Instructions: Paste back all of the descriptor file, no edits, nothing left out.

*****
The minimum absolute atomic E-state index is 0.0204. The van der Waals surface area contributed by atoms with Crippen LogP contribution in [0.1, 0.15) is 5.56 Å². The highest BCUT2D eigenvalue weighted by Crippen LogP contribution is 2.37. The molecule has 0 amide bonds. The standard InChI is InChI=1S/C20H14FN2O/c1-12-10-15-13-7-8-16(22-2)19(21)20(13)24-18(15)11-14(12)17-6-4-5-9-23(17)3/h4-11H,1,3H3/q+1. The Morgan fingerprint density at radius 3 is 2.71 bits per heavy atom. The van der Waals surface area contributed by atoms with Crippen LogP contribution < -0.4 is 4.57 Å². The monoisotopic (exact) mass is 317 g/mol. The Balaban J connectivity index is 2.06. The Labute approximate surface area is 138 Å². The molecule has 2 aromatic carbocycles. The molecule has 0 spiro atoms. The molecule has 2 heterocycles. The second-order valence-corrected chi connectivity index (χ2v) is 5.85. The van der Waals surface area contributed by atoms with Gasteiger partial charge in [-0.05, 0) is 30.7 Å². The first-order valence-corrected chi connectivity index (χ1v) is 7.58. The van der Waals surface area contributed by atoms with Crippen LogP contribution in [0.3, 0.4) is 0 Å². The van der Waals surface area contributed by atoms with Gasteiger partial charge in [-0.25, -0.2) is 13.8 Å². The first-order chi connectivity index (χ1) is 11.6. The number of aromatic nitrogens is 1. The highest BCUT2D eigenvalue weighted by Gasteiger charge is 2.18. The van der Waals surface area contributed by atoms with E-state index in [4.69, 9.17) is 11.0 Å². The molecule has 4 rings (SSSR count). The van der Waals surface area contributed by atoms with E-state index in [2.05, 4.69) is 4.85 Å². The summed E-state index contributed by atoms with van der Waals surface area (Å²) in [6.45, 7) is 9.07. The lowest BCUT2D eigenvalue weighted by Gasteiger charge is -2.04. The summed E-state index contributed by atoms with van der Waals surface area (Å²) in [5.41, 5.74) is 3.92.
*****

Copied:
The minimum absolute atomic E-state index is 0.0204. The van der Waals surface area contributed by atoms with Crippen LogP contribution in [0.1, 0.15) is 5.56 Å². The highest BCUT2D eigenvalue weighted by Crippen LogP contribution is 2.37. The molecule has 0 amide bonds. The standard InChI is InChI=1S/C20H14FN2O/c1-12-10-15-13-7-8-16(22-2)19(21)20(13)24-18(15)11-14(12)17-6-4-5-9-23(17)3/h4-11H,1,3H3/q+1. The Morgan fingerprint density at radius 3 is 2.71 bits per heavy atom. The van der Waals surface area contributed by atoms with Crippen LogP contribution < -0.4 is 4.57 Å². The monoisotopic (exact) mass is 317 g/mol. The Balaban J connectivity index is 2.06. The Labute approximate surface area is 138 Å². The molecule has 2 aromatic carbocycles. The molecule has 0 spiro atoms. The molecule has 2 heterocycles. The second-order valence-corrected chi connectivity index (χ2v) is 5.85. The van der Waals surface area contributed by atoms with Gasteiger partial charge in [-0.05, 0) is 30.7 Å². The first-order valence-corrected chi connectivity index (χ1v) is 7.58. The van der Waals surface area contributed by atoms with Crippen LogP contribution in [0.3, 0.4) is 0 Å². The van der Waals surface area contributed by atoms with Gasteiger partial charge in [-0.25, -0.2) is 13.8 Å². The first-order chi connectivity index (χ1) is 11.6. The number of aromatic nitrogens is 1. The highest BCUT2D eigenvalue weighted by Gasteiger charge is 2.18. The van der Waals surface area contributed by atoms with E-state index in [4.69, 9.17) is 11.0 Å². The molecule has 4 rings (SSSR count). The van der Waals surface area contributed by atoms with E-state index in [2.05, 4.69) is 4.85 Å². The summed E-state index contributed by atoms with van der Waals surface area (Å²) in [6.45, 7) is 9.07. The lowest BCUT2D eigenvalue weighted by Gasteiger charge is -2.04. The summed E-state index contributed by atoms with van der Waals surface area (Å²) in [5.41, 5.74) is 3.92.